We often talk about what we would all be doing if we hadn’t have discovered our early passion for magic. There is no doubt about it that Young and I have always loved large scale stage illusions. Although we have been close up magicians for many years, our passion has always been rooted in stage magic. I suspect that passion would have come through regardless of whether we knew each other. Whether that would have translated into us both being stage performers is another matter and probably unlikely. The beauty of a double act is that you both bring different things to the table, pooling the little talents we did have together. Obviously learning magic together was a great catalyst and our friendship is what makes performing our act so much fun. Some double acts are known for not getting along well, but we are very fortunate that’s not the case for us, and our deep rooted friendship is the biggest asset to our act.

What's your connection to Canadian magic?

How can you not be absolutely in love with Doug Henning's vibrancy and positivity? His shows were incredible. We also love Darcy Oake, a great performer and an incredible stage magician. He is one of the very few magicians who is genuinely cool, rather than most illusionists who try, but can’t quite pull it off.

How have your numerous television appearances, including Penn & Teller: Fool Us, The Next Great Magician, and NBC’s Access Hollywood (USA) impacted your career?
Penn and Teller: Fool Us has always been a fantastic show with nothing but good intentions to showcase magic at it’s best. That’s been really helpful in getting our name out there, along with a viral video we created of us photobombing a Live News Report.

Is there anything else you’d like to share with our readers?
We’ve been in the show Champions of Magic for a number of years and the show is the best it’s ever been. By the time it reaches the St. Lawrence Centre in Toronto we will have been out in North America for nearly eight weeks performing in venues all over the US. The theatre in Toronto has a capacity of about 900 so it’ll feel like an intimate venue for such a large scale show. With all this in mind it’s worth making the effort to come and see the show and the four acts in it, as everything is pointed to it being the best run of shows we have ever done.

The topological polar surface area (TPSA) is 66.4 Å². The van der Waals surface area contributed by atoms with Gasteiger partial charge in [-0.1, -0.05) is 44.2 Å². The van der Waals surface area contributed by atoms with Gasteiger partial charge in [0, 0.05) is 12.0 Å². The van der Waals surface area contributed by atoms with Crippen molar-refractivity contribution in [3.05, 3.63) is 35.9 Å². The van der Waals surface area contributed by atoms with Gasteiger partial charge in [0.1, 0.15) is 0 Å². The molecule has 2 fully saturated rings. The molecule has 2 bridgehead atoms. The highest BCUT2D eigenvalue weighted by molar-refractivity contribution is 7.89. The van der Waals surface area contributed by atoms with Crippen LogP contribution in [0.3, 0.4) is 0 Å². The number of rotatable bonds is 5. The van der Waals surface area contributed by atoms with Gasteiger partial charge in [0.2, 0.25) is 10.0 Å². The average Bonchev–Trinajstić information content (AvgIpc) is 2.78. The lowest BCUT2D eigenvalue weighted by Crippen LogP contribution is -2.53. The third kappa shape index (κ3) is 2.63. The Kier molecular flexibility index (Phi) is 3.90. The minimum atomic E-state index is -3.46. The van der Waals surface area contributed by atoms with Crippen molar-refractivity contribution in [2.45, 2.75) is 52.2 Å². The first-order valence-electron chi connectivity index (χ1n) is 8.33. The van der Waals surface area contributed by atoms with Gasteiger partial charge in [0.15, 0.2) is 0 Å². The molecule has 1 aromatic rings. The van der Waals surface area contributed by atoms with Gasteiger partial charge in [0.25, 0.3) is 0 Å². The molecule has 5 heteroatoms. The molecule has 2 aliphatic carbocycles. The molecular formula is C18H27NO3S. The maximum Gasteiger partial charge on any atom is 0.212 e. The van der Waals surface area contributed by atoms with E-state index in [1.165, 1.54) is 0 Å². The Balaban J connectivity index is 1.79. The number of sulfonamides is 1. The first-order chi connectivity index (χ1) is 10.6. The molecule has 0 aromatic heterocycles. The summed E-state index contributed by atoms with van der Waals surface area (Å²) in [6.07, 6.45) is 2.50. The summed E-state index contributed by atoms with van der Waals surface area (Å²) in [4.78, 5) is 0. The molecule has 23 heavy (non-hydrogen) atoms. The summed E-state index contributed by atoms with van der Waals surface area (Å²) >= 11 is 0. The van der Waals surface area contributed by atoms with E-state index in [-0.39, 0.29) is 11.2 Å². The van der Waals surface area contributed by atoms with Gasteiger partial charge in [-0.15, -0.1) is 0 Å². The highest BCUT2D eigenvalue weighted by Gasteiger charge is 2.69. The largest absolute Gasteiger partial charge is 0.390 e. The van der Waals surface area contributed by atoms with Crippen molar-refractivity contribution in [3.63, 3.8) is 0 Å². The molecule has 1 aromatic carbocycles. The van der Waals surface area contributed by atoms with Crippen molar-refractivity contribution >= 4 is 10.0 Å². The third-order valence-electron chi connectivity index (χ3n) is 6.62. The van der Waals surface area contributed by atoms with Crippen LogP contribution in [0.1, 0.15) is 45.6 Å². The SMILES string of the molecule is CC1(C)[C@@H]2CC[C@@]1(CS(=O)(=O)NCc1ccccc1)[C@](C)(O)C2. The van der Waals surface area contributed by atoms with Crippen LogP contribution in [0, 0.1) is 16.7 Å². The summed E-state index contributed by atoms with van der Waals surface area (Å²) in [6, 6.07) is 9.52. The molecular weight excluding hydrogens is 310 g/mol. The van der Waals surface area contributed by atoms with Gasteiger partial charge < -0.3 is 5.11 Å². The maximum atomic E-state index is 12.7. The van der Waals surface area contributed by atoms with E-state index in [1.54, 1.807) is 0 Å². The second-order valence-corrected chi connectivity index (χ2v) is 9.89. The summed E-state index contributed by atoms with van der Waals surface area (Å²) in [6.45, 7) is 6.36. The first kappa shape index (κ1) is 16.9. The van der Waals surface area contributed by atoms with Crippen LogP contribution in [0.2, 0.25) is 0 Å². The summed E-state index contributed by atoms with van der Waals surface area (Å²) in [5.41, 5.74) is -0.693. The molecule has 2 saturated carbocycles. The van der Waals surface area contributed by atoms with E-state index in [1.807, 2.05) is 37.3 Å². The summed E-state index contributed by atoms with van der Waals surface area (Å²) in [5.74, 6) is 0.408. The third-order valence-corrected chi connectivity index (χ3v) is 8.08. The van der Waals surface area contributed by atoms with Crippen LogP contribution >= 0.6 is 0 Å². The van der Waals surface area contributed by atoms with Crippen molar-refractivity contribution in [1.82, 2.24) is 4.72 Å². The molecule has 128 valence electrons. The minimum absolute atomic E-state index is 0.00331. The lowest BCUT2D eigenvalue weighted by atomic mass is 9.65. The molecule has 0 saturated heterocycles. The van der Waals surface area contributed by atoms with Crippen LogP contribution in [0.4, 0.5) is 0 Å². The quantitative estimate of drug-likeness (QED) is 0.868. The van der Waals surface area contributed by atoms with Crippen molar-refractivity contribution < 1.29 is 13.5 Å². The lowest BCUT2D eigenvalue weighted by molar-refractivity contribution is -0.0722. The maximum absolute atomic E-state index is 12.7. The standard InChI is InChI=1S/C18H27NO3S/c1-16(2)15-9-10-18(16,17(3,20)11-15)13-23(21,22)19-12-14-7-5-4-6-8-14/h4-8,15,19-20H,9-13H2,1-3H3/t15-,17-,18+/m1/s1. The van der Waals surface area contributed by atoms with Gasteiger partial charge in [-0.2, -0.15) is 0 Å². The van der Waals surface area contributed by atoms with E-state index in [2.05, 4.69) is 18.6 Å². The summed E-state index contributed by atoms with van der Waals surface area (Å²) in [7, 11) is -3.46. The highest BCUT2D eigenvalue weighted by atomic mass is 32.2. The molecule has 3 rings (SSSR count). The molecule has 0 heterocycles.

Thank you Sam Strange of Young and Strange for making the time to answer our questions!

Catch the Champions of Magic at The Bluma Appel Theatre December 19 to January 6, 2019.  Tickets through Ticketmaster or enter our contest!



10 December 2018

A peek behind the curtain with Alex McAleer

I was delighted to receive an invitation to interview Alex McAleer earlier this month, as part of a Champions of Magic promotional event.  You may have seen McAleer on international television shows such as ITV’s Good Morning Britain (UK), and NBC’s Access Hollywood (USA).





I was unable to attend, but lucky for me (and you) he kindly agreed to answer a few questions by email.

What is your first memory of magic?

I remember seeing a magician at a friend’s birthday party when I was maybe six years old. He wore a cape and a pointy hat with stars on and made a roast chicken appear in a child’s toy microwave. Describing it now, it could have all been a very odd dream but I’m pretty sure it happened.
and in his first show channeled his inner Derren Brown.